“The driveway is single track with limited width, being 2.76 metres at its narrowest point as measured across the tarmac surface by the claimant. It has no passing places.
“There are blind spots along its route in relation to people or vehicles on, and coming from, the Farmhouse courtyard and front garden.”
He said the drive runs past her home, through her courtyard and provides her access to a right of way she enjoys over the barn coversion site to fields.
“The use of the farmhouse right of way to access the fields to the north, which is frequently used with horses, is and would be adversely affected by increased or significant vehicle movements,” he continued.
“Damages would not be an adequate remedy for the claimant. [The house] is her ‘forever home’, as she describes it, for her and her family, which the development puts in jeopardy.”
Mr Clegg said the barns and farmyard were “redundant and almost unused” when Mrs Bucknell bought the house and that even in 1972 when the right of way was granted hardly any heavy traffic passed over it.
He described the use of the driveway by heavy construction traffic and thereafter cars for two new houses as “a radical change” in the envisioned use of the right of way.
“Farmhouse includes a dwelling house, stables and other land. It is the claimant’s home where she lives with her family. It is situated in a rural setting and locality of a quiet and secluded nature.
“Preventing the development’s use of the driveway is what she wants and hopes to achieve by these proceedings, preserving her ‘forever home’ for herself and her family,” he told the judge.
But Mr Isaac argued that the build should be allowed to proceed with use of the drive.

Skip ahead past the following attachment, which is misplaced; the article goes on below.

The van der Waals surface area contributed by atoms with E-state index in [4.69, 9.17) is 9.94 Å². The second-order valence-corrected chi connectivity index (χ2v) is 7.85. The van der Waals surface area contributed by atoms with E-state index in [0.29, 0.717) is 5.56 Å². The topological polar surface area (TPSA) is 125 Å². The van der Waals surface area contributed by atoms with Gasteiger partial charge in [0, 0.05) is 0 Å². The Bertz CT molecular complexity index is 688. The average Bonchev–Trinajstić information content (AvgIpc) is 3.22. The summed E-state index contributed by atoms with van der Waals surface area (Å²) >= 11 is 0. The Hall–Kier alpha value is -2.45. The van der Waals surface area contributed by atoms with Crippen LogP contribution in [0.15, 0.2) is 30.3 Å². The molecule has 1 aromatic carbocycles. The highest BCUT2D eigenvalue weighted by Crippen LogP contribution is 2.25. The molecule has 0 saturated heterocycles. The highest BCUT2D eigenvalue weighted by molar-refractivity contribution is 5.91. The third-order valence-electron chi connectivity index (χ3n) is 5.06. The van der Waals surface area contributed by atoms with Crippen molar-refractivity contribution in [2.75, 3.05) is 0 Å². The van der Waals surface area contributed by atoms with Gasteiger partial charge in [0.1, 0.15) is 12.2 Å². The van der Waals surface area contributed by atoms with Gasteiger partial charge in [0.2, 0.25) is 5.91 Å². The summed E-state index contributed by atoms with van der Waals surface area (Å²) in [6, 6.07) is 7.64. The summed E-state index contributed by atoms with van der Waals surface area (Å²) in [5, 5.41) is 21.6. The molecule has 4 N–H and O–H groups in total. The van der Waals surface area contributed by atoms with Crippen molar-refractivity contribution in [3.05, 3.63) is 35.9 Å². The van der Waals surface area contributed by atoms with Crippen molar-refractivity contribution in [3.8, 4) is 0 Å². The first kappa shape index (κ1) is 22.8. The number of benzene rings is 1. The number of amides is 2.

“This case concerns a right of way expressly granted at all times and for all purposes in a conveyance to Colin and Ivor Stoneham, dated 29 September 1972,” he told the judge.
He pointed out the character of the village has changed over the years, telling the judge that “a saxophonist rather than a pig farmer” now lives in one of the old agricultural holdings.
He claimed that the impact of construction traffic on Ms Bucknell’s house had been recorded as being “significantly under one journey per day for the construction of the two houses. The maximum was five in a day”.
“How does that amount to a serious loss of amenity for Mrs Bucknell?” he asked.
“The worst case scenario is that now and again a large vehicle is going to be in the driveway for maybe five minutes and that Mrs Bucknell might have to wait five minutes to use the driveway once in a blue moon,” he said.
He told the judge that the build involved “a relatively tiny number of heavy large loud dirty vehicles” passing over the drive.
“The claimant was catastrophising this build,” he added.
“The experts agree that there is no difference in terms of traffic between agricultural use as a yard or with the two houses, the only difference being that there are less HGVs.”
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Denying claims that traffic would damage the road, he added: “The potential life of the road pavement would be extended by the change to residential use.”
The judge has now reserved his decision on the case to be given at later date.